On Friday's PBS NewsHour, liberal commentator Mark Shields made a very odd historical comparison -- the 2020 Democrat presidential contenders were like American revolutionaries of 1776, fighting a president who is somehow like King George III, the tyrannical English monarch.
But first, both Shields and David Brooks agreed that Bernie Sanders -- the antithesis of 1776 libertarian ideas -- was the clear front-runner among Democrats, and Michael Bloomberg had a terrible debate. "He couldn't go toe to toe with Elizabeth Warren. I mean, she absolutely dominated him. She dominated the stage," proclaimed Shields. "I'm not sure she won the crowd, but she certainly was the dominant figure in that debate."
Sanders "really escaped almost unscathed. And it was just — it was truly amazing. I think it was a damaging experience for Bloomberg....And whether it was peevishness, arrogance, dismissiveness, whatever, condescension, he just refused to come up with an answer that was plausible and convincing and believable."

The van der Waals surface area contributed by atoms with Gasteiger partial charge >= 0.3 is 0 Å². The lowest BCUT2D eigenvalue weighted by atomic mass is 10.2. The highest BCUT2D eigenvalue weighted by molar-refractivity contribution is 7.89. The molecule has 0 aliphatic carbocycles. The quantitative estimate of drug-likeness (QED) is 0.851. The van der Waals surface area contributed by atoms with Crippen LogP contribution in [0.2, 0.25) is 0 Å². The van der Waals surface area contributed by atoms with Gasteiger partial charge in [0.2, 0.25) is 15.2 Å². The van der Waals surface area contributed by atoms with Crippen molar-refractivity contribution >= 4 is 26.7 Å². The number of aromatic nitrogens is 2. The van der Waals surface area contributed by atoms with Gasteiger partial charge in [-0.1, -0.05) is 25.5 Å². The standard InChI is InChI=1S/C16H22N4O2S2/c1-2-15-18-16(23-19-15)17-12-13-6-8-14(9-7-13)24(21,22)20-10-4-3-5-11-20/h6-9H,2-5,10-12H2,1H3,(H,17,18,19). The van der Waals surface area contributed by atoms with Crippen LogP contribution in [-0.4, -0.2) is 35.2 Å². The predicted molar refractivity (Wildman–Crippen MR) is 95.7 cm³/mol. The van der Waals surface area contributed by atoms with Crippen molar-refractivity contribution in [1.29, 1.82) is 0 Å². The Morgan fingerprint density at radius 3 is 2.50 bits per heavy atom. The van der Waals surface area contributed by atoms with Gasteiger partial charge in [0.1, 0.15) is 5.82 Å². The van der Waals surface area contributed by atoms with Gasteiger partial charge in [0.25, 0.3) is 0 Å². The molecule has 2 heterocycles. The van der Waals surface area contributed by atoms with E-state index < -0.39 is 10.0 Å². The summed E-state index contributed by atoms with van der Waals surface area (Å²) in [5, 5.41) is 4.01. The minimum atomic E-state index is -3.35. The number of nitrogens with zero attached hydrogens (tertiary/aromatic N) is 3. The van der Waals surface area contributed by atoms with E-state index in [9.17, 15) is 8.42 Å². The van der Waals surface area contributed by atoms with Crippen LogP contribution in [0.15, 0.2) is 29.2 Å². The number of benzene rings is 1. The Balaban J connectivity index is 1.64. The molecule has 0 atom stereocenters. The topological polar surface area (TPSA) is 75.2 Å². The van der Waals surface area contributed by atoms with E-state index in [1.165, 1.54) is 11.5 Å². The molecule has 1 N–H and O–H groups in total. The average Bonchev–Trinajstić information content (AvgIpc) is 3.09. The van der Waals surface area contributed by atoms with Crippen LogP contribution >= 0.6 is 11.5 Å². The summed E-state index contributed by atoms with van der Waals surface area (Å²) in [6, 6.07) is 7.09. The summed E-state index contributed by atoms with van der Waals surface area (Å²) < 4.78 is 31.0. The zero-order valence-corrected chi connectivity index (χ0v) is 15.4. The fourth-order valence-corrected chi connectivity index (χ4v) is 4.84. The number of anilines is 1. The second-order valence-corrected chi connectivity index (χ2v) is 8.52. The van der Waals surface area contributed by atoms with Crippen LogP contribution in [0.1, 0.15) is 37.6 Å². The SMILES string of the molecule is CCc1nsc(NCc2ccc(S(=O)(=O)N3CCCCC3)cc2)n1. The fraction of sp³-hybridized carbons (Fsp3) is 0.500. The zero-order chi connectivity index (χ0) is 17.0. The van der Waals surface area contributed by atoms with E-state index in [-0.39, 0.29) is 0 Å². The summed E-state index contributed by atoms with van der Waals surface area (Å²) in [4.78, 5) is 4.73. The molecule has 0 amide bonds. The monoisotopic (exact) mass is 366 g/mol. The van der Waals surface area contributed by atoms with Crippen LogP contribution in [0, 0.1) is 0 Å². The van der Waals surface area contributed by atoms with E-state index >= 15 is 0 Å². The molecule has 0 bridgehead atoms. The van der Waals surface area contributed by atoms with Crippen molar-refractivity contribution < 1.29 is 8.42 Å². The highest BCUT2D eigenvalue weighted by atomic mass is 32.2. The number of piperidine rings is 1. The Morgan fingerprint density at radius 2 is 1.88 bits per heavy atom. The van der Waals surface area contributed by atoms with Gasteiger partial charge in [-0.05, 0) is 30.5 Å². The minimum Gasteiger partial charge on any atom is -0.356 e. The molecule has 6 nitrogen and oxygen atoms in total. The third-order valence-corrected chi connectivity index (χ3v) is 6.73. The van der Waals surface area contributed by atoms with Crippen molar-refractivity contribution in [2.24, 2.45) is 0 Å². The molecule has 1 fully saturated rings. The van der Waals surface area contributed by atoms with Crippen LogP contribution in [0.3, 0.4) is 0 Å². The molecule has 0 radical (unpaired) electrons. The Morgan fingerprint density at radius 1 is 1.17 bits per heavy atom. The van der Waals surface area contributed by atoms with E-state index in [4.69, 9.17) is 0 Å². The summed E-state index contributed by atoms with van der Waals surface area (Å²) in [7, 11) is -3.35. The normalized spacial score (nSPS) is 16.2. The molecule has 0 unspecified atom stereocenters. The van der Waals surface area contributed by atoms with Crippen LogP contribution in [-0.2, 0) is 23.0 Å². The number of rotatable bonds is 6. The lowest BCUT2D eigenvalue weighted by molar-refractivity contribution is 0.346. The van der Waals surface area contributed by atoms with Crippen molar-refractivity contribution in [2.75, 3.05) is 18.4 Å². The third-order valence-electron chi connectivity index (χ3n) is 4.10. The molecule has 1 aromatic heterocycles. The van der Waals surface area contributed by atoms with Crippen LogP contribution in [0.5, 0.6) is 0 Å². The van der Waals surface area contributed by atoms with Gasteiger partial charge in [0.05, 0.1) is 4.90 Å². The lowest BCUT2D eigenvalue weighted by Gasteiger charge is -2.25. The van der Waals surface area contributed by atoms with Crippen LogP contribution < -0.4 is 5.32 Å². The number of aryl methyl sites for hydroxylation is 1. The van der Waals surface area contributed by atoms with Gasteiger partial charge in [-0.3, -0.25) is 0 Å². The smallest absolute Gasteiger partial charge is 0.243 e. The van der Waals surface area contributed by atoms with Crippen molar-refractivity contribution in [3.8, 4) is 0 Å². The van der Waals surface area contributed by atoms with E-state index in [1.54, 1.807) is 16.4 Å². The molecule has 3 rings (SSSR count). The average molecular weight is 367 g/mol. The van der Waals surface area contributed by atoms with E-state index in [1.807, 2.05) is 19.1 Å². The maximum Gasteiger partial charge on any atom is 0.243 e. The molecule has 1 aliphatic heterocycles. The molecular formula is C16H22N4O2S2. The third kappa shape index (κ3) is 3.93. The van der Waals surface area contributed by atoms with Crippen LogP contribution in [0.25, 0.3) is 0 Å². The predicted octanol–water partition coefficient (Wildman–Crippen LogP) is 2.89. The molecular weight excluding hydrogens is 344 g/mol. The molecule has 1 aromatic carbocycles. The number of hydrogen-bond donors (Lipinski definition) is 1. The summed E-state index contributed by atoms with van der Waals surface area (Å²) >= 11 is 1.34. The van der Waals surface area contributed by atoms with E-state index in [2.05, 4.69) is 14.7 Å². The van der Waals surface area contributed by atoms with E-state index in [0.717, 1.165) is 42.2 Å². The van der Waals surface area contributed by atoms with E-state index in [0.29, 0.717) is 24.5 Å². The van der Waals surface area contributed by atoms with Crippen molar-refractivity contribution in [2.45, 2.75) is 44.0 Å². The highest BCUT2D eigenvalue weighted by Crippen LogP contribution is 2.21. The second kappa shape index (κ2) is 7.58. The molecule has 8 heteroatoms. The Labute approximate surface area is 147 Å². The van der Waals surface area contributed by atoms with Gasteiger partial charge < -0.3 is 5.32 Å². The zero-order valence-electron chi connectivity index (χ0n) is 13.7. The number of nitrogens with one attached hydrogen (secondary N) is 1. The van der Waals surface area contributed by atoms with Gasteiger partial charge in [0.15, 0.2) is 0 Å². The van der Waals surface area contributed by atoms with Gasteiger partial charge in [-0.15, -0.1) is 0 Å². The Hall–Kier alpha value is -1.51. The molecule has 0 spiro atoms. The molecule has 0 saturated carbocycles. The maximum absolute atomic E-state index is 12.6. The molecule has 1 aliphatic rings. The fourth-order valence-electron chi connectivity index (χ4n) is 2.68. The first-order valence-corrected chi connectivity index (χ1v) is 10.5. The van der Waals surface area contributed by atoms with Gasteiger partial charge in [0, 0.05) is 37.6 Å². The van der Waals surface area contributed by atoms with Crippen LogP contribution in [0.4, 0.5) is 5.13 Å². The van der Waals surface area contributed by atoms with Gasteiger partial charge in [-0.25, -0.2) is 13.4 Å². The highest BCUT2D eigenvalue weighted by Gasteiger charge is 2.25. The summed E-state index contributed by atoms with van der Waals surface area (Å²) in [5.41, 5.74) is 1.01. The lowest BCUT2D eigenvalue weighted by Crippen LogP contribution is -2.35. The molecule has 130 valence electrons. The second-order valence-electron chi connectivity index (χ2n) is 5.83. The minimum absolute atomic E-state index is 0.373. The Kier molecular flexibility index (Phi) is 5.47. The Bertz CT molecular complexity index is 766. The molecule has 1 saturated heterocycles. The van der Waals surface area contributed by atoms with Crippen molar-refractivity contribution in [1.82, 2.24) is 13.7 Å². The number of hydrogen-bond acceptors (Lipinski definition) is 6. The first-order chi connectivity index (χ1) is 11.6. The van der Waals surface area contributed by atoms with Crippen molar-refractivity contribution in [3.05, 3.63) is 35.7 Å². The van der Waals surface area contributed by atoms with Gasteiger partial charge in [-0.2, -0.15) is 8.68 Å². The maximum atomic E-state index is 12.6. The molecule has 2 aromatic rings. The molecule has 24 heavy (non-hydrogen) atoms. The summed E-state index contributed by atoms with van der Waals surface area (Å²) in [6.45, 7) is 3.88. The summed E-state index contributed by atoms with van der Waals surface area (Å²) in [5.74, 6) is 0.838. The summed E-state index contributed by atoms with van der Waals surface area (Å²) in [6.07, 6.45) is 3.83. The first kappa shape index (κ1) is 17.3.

Then, after several minutes of discussing President Trump's pardons and sentence commutations, Shields came back around to his fractured Founders analogy. He's worried the Democrats won't get it together and win:
MARK SHIELDS: There's just one thing about the Democrats that I just want to — that kind of fits in here.And that is, the Democrats, I think, after that debate, are in danger of fragmenting and fracturing themselves. And I think there's a page in American history, the Revolutionary War. The revolutionists sought the active alliance with Charles XVI [oopsy] of -- the king of France, Louis XVI and Charles III in Spain -- monarchies, to help them....They had a single objective, and that was to defeat the king of England, to get independence.
JUDY WOODRUFF: The monarch.
SHIELDS: The monarch.
The Democrats better say — they better come together in a hell of a hurry, because their sole purpose in 2020 is to defeat the monarch, to defeat Donald Trump. And I just — I think the danger of fracturing is severe.
Liberal journalists often fear that one consequence of nominating Bernie Sanders is that Trump will compare his socialism to Venezuela, which is wracked by hyperinflation, poverty, crime, and malnutrition. On Friday, the PBS NewsHour aired another segment from that very troubled country by correspondent Marcia Biggs...and in that ten-minute story, the word "socialism" never came up, and neither did the socialist in charge of the country, Nicolas Maduro. Woodruff could only say "The once-wealthy South American country is now in economic freefall."